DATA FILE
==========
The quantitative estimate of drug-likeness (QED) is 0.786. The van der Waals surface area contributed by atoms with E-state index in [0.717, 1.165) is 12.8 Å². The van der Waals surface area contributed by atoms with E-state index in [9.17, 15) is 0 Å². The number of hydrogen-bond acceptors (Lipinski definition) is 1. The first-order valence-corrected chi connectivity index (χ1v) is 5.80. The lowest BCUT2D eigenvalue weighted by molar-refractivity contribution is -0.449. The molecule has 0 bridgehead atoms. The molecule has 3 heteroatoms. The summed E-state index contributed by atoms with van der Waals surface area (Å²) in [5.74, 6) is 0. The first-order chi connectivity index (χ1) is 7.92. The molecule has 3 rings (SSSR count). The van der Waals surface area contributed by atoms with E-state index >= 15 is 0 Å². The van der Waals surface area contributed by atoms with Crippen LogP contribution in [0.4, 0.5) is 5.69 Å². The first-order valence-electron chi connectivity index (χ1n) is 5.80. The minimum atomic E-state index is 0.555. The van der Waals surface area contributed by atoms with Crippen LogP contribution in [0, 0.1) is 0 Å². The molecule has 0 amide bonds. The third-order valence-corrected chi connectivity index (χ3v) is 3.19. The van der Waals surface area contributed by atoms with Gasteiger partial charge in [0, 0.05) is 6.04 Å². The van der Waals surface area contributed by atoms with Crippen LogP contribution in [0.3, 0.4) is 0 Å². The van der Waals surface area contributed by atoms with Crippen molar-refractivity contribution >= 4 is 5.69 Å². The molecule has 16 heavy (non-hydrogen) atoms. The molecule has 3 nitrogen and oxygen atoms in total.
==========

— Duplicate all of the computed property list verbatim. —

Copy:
The quantitative estimate of drug-likeness (QED) is 0.786. The van der Waals surface area contributed by atoms with E-state index in [0.717, 1.165) is 12.8 Å². The van der Waals surface area contributed by atoms with E-state index in [9.17, 15) is 0 Å². The number of hydrogen-bond acceptors (Lipinski definition) is 1. The first-order valence-corrected chi connectivity index (χ1v) is 5.80. The lowest BCUT2D eigenvalue weighted by molar-refractivity contribution is -0.449. The molecule has 0 bridgehead atoms. The molecule has 3 heteroatoms. The summed E-state index contributed by atoms with van der Waals surface area (Å²) in [5.74, 6) is 0. The first-order chi connectivity index (χ1) is 7.92. The molecule has 3 rings (SSSR count). The van der Waals surface area contributed by atoms with E-state index >= 15 is 0 Å². The van der Waals surface area contributed by atoms with Crippen LogP contribution in [0.4, 0.5) is 5.69 Å². The first-order valence-electron chi connectivity index (χ1n) is 5.80. The minimum atomic E-state index is 0.555. The van der Waals surface area contributed by atoms with Crippen LogP contribution in [0, 0.1) is 0 Å². The molecule has 0 amide bonds. The third-order valence-corrected chi connectivity index (χ3v) is 3.19. The van der Waals surface area contributed by atoms with Gasteiger partial charge in [0, 0.05) is 6.04 Å². The van der Waals surface area contributed by atoms with Crippen LogP contribution in [0.3, 0.4) is 0 Å². The van der Waals surface area contributed by atoms with Crippen molar-refractivity contribution >= 4 is 5.69 Å². The molecule has 16 heavy (non-hydrogen) atoms. The molecule has 3 nitrogen and oxygen atoms in total.